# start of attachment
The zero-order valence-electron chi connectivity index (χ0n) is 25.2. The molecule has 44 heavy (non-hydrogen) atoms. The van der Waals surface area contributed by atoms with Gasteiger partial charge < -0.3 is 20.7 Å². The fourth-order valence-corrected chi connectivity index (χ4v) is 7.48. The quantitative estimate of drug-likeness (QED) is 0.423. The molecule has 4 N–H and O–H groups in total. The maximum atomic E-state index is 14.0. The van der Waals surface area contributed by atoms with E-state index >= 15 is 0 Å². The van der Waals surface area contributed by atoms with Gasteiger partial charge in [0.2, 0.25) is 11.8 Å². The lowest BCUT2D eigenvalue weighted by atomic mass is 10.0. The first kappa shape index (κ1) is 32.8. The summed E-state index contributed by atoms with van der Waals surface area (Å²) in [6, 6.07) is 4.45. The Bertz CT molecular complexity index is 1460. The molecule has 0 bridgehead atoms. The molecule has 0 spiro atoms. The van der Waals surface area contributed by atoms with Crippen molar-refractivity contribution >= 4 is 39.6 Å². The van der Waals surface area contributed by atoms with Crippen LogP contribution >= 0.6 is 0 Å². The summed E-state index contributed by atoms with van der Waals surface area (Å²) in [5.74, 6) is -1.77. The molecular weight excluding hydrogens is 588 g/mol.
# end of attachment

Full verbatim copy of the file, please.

The zero-order valence-electron chi connectivity index (χ0n) is 25.2. The molecule has 44 heavy (non-hydrogen) atoms. The van der Waals surface area contributed by atoms with Gasteiger partial charge < -0.3 is 20.7 Å². The fourth-order valence-corrected chi connectivity index (χ4v) is 7.48. The quantitative estimate of drug-likeness (QED) is 0.423. The molecule has 4 N–H and O–H groups in total. The maximum atomic E-state index is 14.0. The van der Waals surface area contributed by atoms with E-state index >= 15 is 0 Å². The van der Waals surface area contributed by atoms with Gasteiger partial charge in [0.2, 0.25) is 11.8 Å². The lowest BCUT2D eigenvalue weighted by atomic mass is 10.0. The first kappa shape index (κ1) is 32.8. The summed E-state index contributed by atoms with van der Waals surface area (Å²) in [6, 6.07) is 4.45. The Bertz CT molecular complexity index is 1460. The molecule has 0 bridgehead atoms. The molecule has 0 spiro atoms. The van der Waals surface area contributed by atoms with Crippen molar-refractivity contribution >= 4 is 39.6 Å². The van der Waals surface area contributed by atoms with Crippen LogP contribution >= 0.6 is 0 Å². The summed E-state index contributed by atoms with van der Waals surface area (Å²) in [5.74, 6) is -1.77. The molecular weight excluding hydrogens is 588 g/mol.